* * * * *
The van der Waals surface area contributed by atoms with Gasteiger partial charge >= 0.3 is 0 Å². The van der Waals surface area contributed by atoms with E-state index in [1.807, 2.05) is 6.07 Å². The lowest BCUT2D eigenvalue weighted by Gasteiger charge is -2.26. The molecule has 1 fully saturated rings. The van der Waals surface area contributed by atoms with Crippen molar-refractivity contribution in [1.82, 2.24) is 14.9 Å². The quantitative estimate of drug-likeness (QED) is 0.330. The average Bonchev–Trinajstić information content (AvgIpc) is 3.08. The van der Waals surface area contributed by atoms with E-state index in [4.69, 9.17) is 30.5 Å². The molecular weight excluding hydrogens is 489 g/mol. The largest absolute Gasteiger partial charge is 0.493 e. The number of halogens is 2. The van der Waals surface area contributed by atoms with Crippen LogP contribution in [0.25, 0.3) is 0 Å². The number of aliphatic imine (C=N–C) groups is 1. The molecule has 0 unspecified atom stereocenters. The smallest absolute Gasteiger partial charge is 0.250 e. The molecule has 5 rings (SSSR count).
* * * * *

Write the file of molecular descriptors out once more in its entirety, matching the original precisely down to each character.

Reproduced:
The van der Waals surface area contributed by atoms with Gasteiger partial charge >= 0.3 is 0 Å². The van der Waals surface area contributed by atoms with E-state index in [1.807, 2.05) is 6.07 Å². The lowest BCUT2D eigenvalue weighted by Gasteiger charge is -2.26. The molecule has 1 fully saturated rings. The van der Waals surface area contributed by atoms with Crippen molar-refractivity contribution in [1.82, 2.24) is 14.9 Å². The quantitative estimate of drug-likeness (QED) is 0.330. The average Bonchev–Trinajstić information content (AvgIpc) is 3.08. The van der Waals surface area contributed by atoms with E-state index in [4.69, 9.17) is 30.5 Å². The molecular weight excluding hydrogens is 489 g/mol. The largest absolute Gasteiger partial charge is 0.493 e. The number of halogens is 2. The van der Waals surface area contributed by atoms with Crippen LogP contribution in [0.25, 0.3) is 0 Å². The number of aliphatic imine (C=N–C) groups is 1. The molecule has 0 unspecified atom stereocenters. The smallest absolute Gasteiger partial charge is 0.250 e. The molecule has 5 rings (SSSR count).